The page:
Cubans complain sanctions are hitting them while missing mark of Castro

HAVANA — HAVANA -- The new U.S. economic sanctions aimed at bludgeoning President Fidel Castro will end up battering ordinary Cubans much more than the country's Communist leader, diplomats and Havana residents say.

In an effort to deprive the Castro government of dollars at a time when the Cuban economy is in ruin, the Clinton administration last week banned Cuban-Americans from sending money to relatives here or bringing cash to them during visits to Havana.


The action, taken in response to the increase in Cuban refugees heading to South Florida, was aimed at putting additional pressure on Mr. Castro and speeding the demise of communism on the island.

To date, however, the new steps have hit Havana residents hardest.


"It's not hurting Castro, it's hurting the people," said Alma Gutierrez, a mother of two who receives money and antibiotics from South Florida relatives. "People rely on the dollars. There's no dollars to be made here."

While the people hurt, the government may not be affected since it receives most of its hard currency from international tourism unconnected to the United States.

"It will affect the government, but a very, very little bit, hardly at all," said Toshimasa Kamada, consul at the Japanese Embassy in Havana. "To the Cuban people, there will be more of an effect."

The net effect of the new U.S. policy is this: Even as Cubans become increasingly discontented with Mr. Castro, those relying relatives' dollars from the United States are angry with President Clinton.

"It's infuriating," said Havana resident Armando Mesa, 15, whose mother missed her yearly trip to Cuba from Miami because of the new measures, which include a ban on U.S.-based charter flights to Havana. "It's ruining the family."

The Cuban government directly receives about $30 million a year in special fees from the charter flights, used mainly by South Florida Cubans. It indirectly benefits from at least $200 million that the United States estimates is sent by Cuban-Americans to relatives in Cuba. The U.S. government estimates that 1.8 million Cubans -- 10 percent of the population -- receive remittances from the United States.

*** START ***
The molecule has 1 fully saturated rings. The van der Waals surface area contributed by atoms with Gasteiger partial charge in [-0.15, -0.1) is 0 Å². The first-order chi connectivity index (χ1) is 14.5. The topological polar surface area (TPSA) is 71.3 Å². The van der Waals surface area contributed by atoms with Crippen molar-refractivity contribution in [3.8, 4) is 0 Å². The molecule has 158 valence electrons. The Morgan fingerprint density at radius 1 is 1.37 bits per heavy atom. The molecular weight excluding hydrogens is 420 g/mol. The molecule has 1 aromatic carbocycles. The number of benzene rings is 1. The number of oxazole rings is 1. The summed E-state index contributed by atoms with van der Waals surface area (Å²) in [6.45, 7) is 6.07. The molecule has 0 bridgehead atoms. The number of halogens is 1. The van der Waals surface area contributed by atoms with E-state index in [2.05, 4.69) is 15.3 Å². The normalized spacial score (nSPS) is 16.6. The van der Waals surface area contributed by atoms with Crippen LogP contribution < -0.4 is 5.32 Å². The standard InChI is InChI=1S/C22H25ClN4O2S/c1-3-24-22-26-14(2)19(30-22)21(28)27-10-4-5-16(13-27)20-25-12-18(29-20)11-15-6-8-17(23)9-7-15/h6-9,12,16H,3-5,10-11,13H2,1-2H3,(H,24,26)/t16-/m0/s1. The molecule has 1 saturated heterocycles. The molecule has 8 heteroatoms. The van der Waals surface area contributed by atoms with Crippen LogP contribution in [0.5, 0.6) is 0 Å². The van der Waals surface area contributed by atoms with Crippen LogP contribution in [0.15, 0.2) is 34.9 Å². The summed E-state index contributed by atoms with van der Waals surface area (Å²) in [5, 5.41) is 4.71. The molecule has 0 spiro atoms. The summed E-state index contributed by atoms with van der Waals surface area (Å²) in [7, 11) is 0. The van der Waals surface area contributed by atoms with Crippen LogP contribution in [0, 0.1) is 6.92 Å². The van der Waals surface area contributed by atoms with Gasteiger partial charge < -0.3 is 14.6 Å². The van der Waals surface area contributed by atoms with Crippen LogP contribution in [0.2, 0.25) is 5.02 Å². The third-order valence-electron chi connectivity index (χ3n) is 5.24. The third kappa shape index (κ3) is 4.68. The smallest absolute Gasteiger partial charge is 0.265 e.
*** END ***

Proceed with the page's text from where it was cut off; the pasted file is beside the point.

"The flow of U.S. dollars will probably be drastically interrupted" in the short term, a State Department official said. But he acknowledged that "eventually," Cubans will find new ways to get money inside Cuba, much as Haitians have found out how to get gas despite a worldwide oil embargo.

Cuban-Americans may end up depositing money into bank accounts in third countries, such as Mexico or Canada, from where it then could be sent to Cuba. They also can travel to third countries and take regular flights to Havana.


In any event, most of the Cuban government's hard currency comes from the country's $500-million-a-year tourism industry, the Japanese consul said. That is not affected by the new U.S. sanctions, since most tourists are not Americans.

Most everything of value in Cuba, including food, is sold at dollar stores, where sales are in U.S. currency exclusively.

For example, in all of Havana there are three stores that sell ground beef at a cost of $4 a pound. Yet Cubans earn pesos -- and not many of those. An average salary is about 160 pesos, or $1.60, a month. A good salary is 500 pesos, or $5, a month.

In the countryside, farmers do not produce because government-controlled prices are too low. So there's little food for sale.

On the streets of even the most depressed Latin American nations, peasants can be seen selling fruit and vegetables. In Cuba, there's nothing to buy outside hotels and dollar stores.